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Point of View: Running a Group Sales Table, Part One

Davis Pride

This week I thought I’d do a practical advice column for my writer friends. It’s been a while since I did one of these, and being fresh off of not one but two Pride events, with a third to come next weekend, it seemed like a great time to offer a primer on how to set up and run a group sales table.

Choosing an Event

Big city Prides can be quite expensive. Our local Sacramento Pride festival is now $750 for a booth for two days, and SF Pride is $1600 for a booth, canopy, table and chairs for the weekend. That’s way more than a typical author can afford, but with the right planning, there are ways you can make it work.

First off, gauge interest in selling at the event among the writers in your local queer author community. I run the Queer Sacramento Authors’ Collective (QSAC), and we’re close friends with the Bay Area Queer Writers’ Association (BAQWA), so we have a great pool of authors to reach out to.

The optimal number of authors is 6, and I’d say 8 max for a 10 x 10 booth space. Find out what they are willing to spend (per author), and that will give you an idea about what Pride events you can afford. We typically target events that run $20-30 a person.

Second, find out where all the local Prides are in your area. At QSAC, we tend to do best at the smaller ones. We attended Placer Pride in Roseville in May for its second year in May, and although it’s a fairly small event, the people there were thrilled to have us, and hungry for LGBTQ+ titles. There were only two other sales vendors there (handmade soaps and jewelry/art), so if Pride visitors wanted to spend some money, we were an easy choice.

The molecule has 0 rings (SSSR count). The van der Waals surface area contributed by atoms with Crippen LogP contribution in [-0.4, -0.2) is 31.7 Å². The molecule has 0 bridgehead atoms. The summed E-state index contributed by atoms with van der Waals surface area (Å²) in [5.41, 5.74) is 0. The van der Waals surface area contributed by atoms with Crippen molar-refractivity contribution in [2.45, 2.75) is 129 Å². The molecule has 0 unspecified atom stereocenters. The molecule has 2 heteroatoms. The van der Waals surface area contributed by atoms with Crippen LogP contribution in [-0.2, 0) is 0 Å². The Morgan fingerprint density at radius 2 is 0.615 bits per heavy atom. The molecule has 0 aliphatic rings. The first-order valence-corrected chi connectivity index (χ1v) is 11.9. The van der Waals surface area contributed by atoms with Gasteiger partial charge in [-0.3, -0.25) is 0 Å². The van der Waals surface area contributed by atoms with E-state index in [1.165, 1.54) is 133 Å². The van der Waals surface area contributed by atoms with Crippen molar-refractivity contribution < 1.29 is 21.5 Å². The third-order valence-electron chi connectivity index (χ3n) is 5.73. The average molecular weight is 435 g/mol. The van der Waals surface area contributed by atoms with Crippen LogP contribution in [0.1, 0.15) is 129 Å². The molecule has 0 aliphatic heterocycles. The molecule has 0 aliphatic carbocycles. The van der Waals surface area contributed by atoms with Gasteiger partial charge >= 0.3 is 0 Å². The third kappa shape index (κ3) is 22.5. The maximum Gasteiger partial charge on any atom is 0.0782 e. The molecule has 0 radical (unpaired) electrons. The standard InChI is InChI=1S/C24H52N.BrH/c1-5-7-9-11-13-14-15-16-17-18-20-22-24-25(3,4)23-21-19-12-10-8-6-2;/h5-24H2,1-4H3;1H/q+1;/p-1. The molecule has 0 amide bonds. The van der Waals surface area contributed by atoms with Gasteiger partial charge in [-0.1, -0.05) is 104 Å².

Finally, don’t write off the big events. Yes, there are many more vendors, but also so many more people who are potential reader-buyers for your booth.

If the Pride booth rate is over your budget, contact the organizer and explain that you are local authors (not deep-pocketed corporations) and ask if there is a discounted rate they might be able to offer you so that you can participate in the event.

Make sure you get firm commitments and payments from your authors before paying for the booth, and let them know their payments are non-refundable so you don’t get left holding the bag if someone cancels. I also recommend adding a small amount to the per-author cost – this year we increased it by $5 per author – to help cover any unexpected events/needs.

What You’ll Need

Make yourself a standard checklist of all the materials you will need at the event. At a minimum, I recommend:

  • Your Books
  • “Elevator Pitch” cards (to insert in each book with a catchy pitch)
  • Book Stands (I love the fold-up wire ones)
  • Removable Price Stickers
  • Central Sales Method (we use Paypal’s Zettle with an iPad and payment station – running all sales centrally makes it easier on readers and saves paperwork for your participating authors)
  • External Battery and/or Extension Cord/Power Strip (depends on if your venue supplies electricity)
  • Cash Box (with $200 in $1’s, $5’s and $10’s)
  • Canopy (for outdoor events – check and see if the Pride venue offers them first, and what they cost)
  • Weight/Sandbags (in case it’s windy)
  • Tablecloth
  • Large Binder Clips (to secure the tablecloth, unless you get one of those stretchy ones)
  • Clipboard/Mailing List Sign-Up Sheet (be sure to follow GDPR protocols for getting permission)
  • Pens
  • Packing tape
  • String/Cord
  • Scissors/Boxcutter
  • Swag
  • Cooler with ice and water (for outdoor events)
  • Snacks, Napkins, etc
  • Sunblock

Some optional add-ons: